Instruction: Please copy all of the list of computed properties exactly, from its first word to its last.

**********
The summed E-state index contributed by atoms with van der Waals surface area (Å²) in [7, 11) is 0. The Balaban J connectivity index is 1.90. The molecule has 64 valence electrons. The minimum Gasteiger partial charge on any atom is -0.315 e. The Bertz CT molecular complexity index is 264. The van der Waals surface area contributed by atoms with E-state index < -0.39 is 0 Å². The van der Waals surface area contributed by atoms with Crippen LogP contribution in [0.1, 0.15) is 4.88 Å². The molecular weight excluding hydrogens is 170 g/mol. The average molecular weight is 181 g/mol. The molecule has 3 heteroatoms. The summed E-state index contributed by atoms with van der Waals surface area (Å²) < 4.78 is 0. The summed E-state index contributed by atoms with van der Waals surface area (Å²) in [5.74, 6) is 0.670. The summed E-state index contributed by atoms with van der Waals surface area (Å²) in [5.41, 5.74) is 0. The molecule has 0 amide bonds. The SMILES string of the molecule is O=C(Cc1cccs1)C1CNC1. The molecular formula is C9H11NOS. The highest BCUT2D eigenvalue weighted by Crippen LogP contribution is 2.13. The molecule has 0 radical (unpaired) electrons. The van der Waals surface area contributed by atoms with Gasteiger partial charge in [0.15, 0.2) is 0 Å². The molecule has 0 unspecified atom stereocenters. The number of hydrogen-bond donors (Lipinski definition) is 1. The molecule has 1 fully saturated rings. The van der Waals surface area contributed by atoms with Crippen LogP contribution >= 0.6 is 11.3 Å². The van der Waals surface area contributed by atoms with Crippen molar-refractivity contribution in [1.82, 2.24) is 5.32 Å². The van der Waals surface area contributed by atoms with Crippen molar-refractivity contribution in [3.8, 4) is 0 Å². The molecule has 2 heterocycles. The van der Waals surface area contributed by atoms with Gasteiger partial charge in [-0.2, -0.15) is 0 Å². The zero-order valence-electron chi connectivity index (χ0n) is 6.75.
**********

The summed E-state index contributed by atoms with van der Waals surface area (Å²) in [7, 11) is 0. The Balaban J connectivity index is 1.90. The molecule has 64 valence electrons. The minimum Gasteiger partial charge on any atom is -0.315 e. The Bertz CT molecular complexity index is 264. The van der Waals surface area contributed by atoms with E-state index < -0.39 is 0 Å². The van der Waals surface area contributed by atoms with Crippen LogP contribution in [0.1, 0.15) is 4.88 Å². The molecular weight excluding hydrogens is 170 g/mol. The average molecular weight is 181 g/mol. The molecule has 3 heteroatoms. The summed E-state index contributed by atoms with van der Waals surface area (Å²) < 4.78 is 0. The summed E-state index contributed by atoms with van der Waals surface area (Å²) in [5.74, 6) is 0.670. The summed E-state index contributed by atoms with van der Waals surface area (Å²) in [5.41, 5.74) is 0. The molecule has 0 amide bonds. The SMILES string of the molecule is O=C(Cc1cccs1)C1CNC1. The molecular formula is C9H11NOS. The highest BCUT2D eigenvalue weighted by Crippen LogP contribution is 2.13. The molecule has 0 radical (unpaired) electrons. The van der Waals surface area contributed by atoms with Gasteiger partial charge in [0.15, 0.2) is 0 Å². The molecule has 0 unspecified atom stereocenters. The number of hydrogen-bond donors (Lipinski definition) is 1. The molecule has 1 fully saturated rings. The van der Waals surface area contributed by atoms with Crippen LogP contribution >= 0.6 is 11.3 Å². The van der Waals surface area contributed by atoms with Crippen molar-refractivity contribution in [1.82, 2.24) is 5.32 Å². The van der Waals surface area contributed by atoms with Crippen molar-refractivity contribution in [3.8, 4) is 0 Å². The molecule has 2 heterocycles. The van der Waals surface area contributed by atoms with Gasteiger partial charge in [-0.2, -0.15) is 0 Å². The zero-order valence-electron chi connectivity index (χ0n) is 6.75.